Programmer-oriented T-shirt supplier Copyleft has fallen foul of the DVD Copy Control Authority, the movie industry-sponsored body that oversees DVD anti-piracy technology.
Copyleft's sin, it appears, was to sell a shirt printed with the source code to DeCSS, the controversial utility that cracks DVD movies' copy protection system. And that's a violation of our trade secrets, claims the DVD CCA.
It has a point. A US court recently granted a request from the Motion Picture Association of America (MPAA) to prevent Web site 2600.com from posting DeCSS' source code, and putting something on a T-shirt is as much an act of publishing as putting it on a Web site.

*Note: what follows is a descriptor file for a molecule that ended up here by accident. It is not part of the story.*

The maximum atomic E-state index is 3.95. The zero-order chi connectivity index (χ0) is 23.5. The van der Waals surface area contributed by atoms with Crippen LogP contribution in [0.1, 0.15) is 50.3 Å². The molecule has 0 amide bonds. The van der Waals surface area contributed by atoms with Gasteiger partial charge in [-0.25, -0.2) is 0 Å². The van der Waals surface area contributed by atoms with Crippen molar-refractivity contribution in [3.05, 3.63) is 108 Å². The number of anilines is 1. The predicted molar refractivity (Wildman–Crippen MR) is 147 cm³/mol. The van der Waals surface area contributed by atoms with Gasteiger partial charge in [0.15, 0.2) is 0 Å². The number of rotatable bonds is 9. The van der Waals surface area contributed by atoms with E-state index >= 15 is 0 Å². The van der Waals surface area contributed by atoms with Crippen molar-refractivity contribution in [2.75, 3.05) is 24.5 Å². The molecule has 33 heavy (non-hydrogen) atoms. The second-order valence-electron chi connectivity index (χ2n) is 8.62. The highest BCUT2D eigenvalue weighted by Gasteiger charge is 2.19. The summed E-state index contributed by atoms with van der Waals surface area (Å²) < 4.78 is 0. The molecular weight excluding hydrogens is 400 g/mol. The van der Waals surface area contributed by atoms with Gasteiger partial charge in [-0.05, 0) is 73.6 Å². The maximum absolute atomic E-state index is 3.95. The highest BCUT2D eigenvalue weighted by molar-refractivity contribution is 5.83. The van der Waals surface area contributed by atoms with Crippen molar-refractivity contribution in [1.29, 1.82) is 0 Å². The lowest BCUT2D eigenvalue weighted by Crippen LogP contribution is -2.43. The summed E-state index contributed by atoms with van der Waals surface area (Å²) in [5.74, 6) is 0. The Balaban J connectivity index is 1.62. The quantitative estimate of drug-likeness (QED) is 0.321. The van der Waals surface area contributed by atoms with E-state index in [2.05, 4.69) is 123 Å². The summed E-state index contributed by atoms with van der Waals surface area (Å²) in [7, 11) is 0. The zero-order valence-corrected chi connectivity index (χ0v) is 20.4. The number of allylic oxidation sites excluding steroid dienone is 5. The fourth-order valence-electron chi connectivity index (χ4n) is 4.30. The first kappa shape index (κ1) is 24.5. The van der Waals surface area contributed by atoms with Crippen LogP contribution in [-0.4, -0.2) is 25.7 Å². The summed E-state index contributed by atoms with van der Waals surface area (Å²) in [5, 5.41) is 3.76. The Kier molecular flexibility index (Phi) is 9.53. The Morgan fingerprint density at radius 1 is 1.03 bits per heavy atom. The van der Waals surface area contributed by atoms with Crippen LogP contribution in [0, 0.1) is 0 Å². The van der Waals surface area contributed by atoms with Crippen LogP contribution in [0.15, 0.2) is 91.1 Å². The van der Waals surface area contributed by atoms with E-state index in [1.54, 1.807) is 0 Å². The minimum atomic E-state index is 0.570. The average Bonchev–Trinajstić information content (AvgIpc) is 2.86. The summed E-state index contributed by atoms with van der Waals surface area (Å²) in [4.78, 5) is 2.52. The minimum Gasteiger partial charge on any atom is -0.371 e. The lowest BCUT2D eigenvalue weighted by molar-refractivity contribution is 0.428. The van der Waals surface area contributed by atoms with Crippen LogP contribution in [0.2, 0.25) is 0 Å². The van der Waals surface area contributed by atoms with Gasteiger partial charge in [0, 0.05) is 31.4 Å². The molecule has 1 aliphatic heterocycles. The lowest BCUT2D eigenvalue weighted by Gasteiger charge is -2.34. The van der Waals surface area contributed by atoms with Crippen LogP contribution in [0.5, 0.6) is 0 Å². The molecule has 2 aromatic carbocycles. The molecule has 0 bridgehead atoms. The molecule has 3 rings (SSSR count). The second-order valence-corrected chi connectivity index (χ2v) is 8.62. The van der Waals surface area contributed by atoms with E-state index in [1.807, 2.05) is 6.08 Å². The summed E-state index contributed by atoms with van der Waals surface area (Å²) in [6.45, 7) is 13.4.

Not so, claims Copyleft founder Steve Blood, who told IDG Newswire: "This is not about breaking the law. I wouldn't do a Napster shirt. Napster is a public forum for doing something illegal."
Ironically, the DeCSS shirt was offered to help fund Internet pressure group the Electronic Frontier Foundation's representation of Web sites hit with lawsuits for posting the utility or publishing its source code. So sales of the shirt will ultimately fund the defence of the shirt. ®